Peak District National Park by Peak District Online,



Bird Watching In The Peak District



The Peak District National Park boasts a wonderful diversity of habitats, which makes it perfect for bird watching.  Moorland and peat bogs, rolling hills, river valleys and parkland all make up the beautiful Peak District National Park, as well as rocky outcrops and rugged peaks.  Reclaimed reservoirs and wetlands attract often elusive waders and water birds.  Birds of prey also have good hunting grounds.  The numerous footpaths, bridleways, and cycling tracks add to the accessibility for bird watchers and provide a variety of ways for you to head into the Park. 

When you plan a day of bird watching, remember to wear good, stout walking shoes or hiking boots, as terrain can be uneven and rough.  Always pack a map, compass, sufficient water, and, for a long hike, a change of clothing.  Dress for the weather, and check the forecast before you go. 

Reservoirs and wetlands are good places to see Red-breasted Mergansers, Sandpipers, and Dippers.  Moorland attracts birds such as Golden Plover, Dunlin, Curlew, and Stonechat in the summer.  Year round you can expect to see Red Grouse, Ravens, Merlins, and Peregrines.  When you are venturing out onto the moorland, remember that the weather can be unpredictable and change quickly.  Also, attempt to stay on paths, not only for ease of walking but also so as not to disturb the wildlife. 

Peak District woodlands are great places to see owls and other woodland birds such as woodcocks.  Much of the woodland is privately owned, and it is wise whenever you head out for a day of bird watching to discern whether the land is accessible, and to remember the country code.  When ambling through the woodlands, keep an eye out for Nuthatch, Tree Creeper, Longtailed Tit, and Goldcrest.  In the summer, you may see a Woodwarbler or a Pied Flycatcher.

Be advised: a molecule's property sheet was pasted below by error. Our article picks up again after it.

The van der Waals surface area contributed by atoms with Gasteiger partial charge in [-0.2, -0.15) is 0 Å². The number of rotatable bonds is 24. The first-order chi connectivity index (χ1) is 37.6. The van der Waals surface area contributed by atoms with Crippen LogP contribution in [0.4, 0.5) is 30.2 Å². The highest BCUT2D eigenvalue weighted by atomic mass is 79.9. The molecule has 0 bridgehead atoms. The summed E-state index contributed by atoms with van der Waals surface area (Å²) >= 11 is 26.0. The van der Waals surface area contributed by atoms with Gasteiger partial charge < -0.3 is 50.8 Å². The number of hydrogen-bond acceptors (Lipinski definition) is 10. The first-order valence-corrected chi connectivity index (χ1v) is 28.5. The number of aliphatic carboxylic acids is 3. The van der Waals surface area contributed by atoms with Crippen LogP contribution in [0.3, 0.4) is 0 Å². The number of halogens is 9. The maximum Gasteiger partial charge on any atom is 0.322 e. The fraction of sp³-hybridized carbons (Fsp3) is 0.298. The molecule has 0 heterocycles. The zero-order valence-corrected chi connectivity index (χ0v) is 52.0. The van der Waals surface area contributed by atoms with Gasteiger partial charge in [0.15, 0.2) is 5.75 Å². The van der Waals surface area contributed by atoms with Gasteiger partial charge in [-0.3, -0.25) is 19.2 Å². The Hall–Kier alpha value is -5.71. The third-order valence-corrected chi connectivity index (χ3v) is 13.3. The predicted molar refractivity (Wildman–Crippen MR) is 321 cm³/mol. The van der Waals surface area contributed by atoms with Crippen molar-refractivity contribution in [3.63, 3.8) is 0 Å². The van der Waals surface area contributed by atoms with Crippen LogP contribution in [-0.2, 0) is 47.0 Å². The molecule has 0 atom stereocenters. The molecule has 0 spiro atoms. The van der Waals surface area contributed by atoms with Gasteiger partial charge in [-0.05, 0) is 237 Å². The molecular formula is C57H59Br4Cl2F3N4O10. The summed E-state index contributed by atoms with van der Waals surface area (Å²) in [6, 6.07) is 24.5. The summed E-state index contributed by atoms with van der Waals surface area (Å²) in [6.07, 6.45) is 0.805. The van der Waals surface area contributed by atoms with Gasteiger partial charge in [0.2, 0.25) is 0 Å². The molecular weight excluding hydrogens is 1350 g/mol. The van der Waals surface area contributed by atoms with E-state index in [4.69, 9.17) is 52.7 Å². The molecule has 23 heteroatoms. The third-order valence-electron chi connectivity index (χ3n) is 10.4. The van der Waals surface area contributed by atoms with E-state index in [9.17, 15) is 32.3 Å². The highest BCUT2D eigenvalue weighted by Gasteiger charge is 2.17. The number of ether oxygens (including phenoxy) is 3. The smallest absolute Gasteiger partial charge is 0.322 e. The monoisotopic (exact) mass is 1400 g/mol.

Chatsworth House is a splendid location for bird watching as it stands in the midst of a wooded park, and has pastureland as well.  The River Derwent winds through the parkland, and is an excellent spot to see Sand Martins, Grey Wagtails, and Goosanders.  In the winter, you may even see Siskin and Redpoll.  Year round species include Kingfisher, Grey Heron, Tufted Duck, Little Grebe, and Dipper.

The Peak District National Park is an important location for bird populations and breeding.  Bird enthusiasts will find conservation measures in place to promote bird health and population.  The RSPB run guided walks for bird watching, and so do Peak Park rangers.  Whether you are out for a day’s enjoyment in the fresh air and spectacular scenery, hoping to spot an owl or a flock of water fowl, or you are a serious bird enthusiast, seeking a glimpse of a rare bird like a Dunlin, you will not be disappointed by the many opportunities for bird watching throughout the Peak District National Park.  Renowned for its diverse landscape, the Peak Park provides a refuge and haven for many species of birds, and indeed for all kinds of wildlife.  Take a day to enjoy the magnificent wildlife and bird populations in the Peak District National Park—and don’t forget your camera!

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